Some agriculture-specific stipulations also exist within the USMCA. Additionally, the agreement notably mentions biotechnology. Here’s a closer look at how the USMCA might change these two industries.

More Exporting Opportunities for Farmers

One of the key points often mentioned about the USMCA is that parties expect the agreement to cause a $2 billion increase in U.S. agriculture exports, triggering a $65 billion rise in U.S. gross domestic product (GDP). Canada and Mexico are currently the top two exporting markets for American farmers, supporting more than 325,000 American jobs. In 2018, the food and agricultural exports destined for Canada and Mexico totaled more than $39.7 billion.

The USMCA also opens exporting opportunities that did not exist before. Now, U.S. dairy farmers will have expanded access to send products such as fluid and powdered milk, cheese and cream to Canadian parties. There will also no longer be U.S. tariffs on whey and margarine. This change is notable, considering the Canadian dairy market produced roughly 17% of the United States’ annual output over the past three years.

In exchange, Canada will give the United States new access to chicken and eggs, plus increased access to turkey. Plus, all other agriculture products traded between the U.S. and Mexico will be under a zero-tariff model.

Moving Forward With Agricultural Biotechnology

Another improvement associated with the USMCA is that it looks at agricultural technology more broadly than other trade agreements have.

For example, the Trans-Pacific Partnership — a proposed trade agreement between 12 nations — only addressed biotechnology regarding recombinant DNA (rDNA). That process involves joining the molecules from two different species, then inserting the product into a host to create new genetic combinations. Instead, the USMCA opens possibilities for all kinds of agricultural technology, including gene editing. Moving ahead with biotechnology could be crucial for addressing pressing matters that affect agriculture, such as water scarcity.

Approximately 700 million people suffer from water scarcity, and that number could double by 2025. Also, the agriculture industry is the greatest user of water. Things must change — both to address the growing water scarcity problem and to give farmers more options for growing things without using so much water.

Biotechnology has already helped, and it seems highly likely to continue spurring progress. In one example, scientists altered the expression of one gene common to all plants. This change led to a 25% increase in the plants’ water-use efficiency without adversely impacting yield or photosynthesis.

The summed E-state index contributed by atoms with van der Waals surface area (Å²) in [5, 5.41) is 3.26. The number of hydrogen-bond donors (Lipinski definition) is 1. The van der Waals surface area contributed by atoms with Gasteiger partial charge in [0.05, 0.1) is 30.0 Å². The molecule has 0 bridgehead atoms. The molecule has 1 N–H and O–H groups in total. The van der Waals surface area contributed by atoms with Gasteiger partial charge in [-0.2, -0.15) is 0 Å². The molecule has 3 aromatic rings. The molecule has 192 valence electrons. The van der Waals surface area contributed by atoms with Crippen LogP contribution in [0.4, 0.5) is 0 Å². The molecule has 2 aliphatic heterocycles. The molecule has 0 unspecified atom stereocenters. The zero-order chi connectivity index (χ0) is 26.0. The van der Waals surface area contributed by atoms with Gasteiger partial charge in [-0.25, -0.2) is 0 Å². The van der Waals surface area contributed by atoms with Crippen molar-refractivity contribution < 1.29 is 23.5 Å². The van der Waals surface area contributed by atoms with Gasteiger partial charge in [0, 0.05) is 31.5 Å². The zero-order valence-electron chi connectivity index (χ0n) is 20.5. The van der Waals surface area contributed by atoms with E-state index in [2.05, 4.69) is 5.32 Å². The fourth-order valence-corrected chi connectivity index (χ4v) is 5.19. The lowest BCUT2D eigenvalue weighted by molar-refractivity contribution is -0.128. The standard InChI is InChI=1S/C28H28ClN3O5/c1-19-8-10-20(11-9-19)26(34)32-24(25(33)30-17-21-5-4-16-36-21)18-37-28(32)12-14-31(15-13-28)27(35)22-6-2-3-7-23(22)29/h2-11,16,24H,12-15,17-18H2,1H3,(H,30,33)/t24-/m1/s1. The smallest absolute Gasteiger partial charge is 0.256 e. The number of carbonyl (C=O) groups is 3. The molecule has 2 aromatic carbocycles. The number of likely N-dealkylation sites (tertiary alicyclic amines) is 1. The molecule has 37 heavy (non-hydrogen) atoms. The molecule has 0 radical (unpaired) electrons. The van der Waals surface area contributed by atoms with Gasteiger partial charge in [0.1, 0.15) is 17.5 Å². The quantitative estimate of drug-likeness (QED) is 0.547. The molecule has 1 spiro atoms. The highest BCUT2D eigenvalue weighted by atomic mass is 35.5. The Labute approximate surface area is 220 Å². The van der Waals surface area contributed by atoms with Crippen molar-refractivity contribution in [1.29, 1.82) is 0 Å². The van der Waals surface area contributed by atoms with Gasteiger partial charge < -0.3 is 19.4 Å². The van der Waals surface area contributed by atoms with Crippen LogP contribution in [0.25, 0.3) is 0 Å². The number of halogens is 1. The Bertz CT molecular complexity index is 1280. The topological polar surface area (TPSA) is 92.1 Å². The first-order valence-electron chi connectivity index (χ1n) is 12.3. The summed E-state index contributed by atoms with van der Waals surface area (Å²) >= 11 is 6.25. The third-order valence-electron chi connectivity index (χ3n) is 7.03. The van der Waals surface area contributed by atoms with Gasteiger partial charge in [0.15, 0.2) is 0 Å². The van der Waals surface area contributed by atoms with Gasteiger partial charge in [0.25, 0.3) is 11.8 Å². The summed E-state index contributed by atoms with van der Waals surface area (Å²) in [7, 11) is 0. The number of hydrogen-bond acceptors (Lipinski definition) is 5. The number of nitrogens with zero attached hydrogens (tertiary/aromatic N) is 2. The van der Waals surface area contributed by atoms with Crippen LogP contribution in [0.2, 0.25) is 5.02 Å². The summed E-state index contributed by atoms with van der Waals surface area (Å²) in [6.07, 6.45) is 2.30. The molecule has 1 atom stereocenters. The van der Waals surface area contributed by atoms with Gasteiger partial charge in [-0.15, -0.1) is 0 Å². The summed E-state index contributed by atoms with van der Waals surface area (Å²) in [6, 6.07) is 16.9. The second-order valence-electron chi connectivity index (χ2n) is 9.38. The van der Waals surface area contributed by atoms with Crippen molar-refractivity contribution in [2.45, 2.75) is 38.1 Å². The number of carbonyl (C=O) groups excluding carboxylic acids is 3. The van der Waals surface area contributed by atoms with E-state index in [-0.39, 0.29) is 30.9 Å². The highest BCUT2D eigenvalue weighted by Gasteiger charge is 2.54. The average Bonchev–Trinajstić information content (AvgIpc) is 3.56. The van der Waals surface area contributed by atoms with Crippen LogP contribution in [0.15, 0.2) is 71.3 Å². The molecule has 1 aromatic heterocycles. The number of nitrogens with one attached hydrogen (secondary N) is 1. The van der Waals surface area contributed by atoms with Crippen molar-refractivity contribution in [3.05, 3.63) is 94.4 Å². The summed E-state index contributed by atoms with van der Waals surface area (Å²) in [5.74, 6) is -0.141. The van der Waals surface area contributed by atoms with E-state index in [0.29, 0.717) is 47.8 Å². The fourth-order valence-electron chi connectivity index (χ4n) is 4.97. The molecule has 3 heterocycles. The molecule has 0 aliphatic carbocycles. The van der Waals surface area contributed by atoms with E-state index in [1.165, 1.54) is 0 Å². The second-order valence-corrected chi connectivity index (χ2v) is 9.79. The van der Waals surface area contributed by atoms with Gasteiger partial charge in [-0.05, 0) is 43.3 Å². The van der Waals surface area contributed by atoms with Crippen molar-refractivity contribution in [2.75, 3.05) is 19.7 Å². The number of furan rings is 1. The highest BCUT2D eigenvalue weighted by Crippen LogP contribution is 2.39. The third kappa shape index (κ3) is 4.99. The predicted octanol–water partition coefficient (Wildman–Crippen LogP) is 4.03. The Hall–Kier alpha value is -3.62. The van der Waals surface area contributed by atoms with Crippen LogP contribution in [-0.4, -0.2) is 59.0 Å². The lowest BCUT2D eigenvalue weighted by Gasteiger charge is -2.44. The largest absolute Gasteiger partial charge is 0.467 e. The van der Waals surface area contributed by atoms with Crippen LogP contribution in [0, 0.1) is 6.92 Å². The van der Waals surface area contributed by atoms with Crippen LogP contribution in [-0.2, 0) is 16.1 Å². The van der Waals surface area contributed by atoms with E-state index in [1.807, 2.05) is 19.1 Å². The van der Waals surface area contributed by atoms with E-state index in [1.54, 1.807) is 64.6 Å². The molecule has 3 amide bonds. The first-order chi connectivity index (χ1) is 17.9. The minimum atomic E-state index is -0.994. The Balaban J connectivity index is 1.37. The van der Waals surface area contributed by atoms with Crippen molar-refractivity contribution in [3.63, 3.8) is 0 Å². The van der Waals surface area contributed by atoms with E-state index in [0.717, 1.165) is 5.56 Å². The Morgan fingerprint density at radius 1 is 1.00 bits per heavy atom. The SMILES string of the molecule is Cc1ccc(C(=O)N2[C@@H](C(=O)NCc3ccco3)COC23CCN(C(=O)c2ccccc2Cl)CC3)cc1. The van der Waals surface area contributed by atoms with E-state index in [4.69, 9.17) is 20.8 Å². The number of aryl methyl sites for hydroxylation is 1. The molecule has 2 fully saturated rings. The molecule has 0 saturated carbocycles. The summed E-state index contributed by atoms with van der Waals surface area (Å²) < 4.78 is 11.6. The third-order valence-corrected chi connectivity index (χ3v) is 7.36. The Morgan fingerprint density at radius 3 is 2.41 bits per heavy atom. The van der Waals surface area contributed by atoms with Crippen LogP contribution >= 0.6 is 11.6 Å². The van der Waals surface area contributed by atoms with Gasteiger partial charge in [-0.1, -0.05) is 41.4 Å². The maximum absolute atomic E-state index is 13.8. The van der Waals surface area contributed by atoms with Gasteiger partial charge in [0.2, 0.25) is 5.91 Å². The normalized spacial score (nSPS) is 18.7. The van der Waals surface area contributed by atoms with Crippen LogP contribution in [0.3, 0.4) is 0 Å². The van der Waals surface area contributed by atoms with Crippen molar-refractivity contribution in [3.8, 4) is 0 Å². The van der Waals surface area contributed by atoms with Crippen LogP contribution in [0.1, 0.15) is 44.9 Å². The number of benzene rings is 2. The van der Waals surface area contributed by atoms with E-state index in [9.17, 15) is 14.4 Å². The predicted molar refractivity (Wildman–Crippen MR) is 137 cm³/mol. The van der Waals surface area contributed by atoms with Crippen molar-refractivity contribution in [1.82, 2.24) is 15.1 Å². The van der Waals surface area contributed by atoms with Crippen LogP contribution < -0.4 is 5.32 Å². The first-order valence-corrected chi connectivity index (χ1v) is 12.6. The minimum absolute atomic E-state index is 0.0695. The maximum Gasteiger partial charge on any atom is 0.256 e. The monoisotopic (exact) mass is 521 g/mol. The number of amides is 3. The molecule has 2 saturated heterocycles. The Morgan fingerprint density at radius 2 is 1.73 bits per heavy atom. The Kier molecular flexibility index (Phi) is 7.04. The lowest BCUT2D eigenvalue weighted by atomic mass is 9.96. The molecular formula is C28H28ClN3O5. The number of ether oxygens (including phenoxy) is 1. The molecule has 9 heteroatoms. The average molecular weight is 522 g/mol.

As part of the USMCA, Mexico, Canada and the United States agreed to improve information sharing and cooperation about biotechnology matters related to trade. That change could speed new developments, resulting in positive outcomes for all involved groups and the world at large.

Fairer Agricultural Grading Standards

A grading system for agricultural products defines trading procedures. For example, commercial buyers of a product grown in another country refer to the grading standards to set expectations about a product’s quality. The USMCA specifies that Canada will evaluate U.S. imported wheat and assign it a grade no less favourable than it would give Canadian-grown wheat.

Canada will also no longer require country of origin statements associated with inspection certificates or quality grades. The United States and Canada will discuss issues related to seed regulations under the USMCA, too.

Concerning Mexico and the United States, the two countries agreed to non-discriminatory grading standards and services. Moreover, a dialogue will begin between the two countries to flesh out the details for quality standards and grading regarding trade.

A Promising Future

It’s too early to say what the real-life effects will be of the changes outlined here. But, the commitments laid out within the USMCA seem like they’ll represent clear improvements for agriculture professionals, as well as everyone who benefits from their goods.

 

I’m Emily Folk, and I grew up in a small town in Pennsylvania. Growing up I had a love of animals, and after countless marathons of watching Animal Planet documentaries, I developed a passion for ecology and conservation.  You can read more of my work by clicking this link:   Conservation Folks.

 

 

 

Extreme Weather Patterns Causing State of Agricultural Emergency in Canada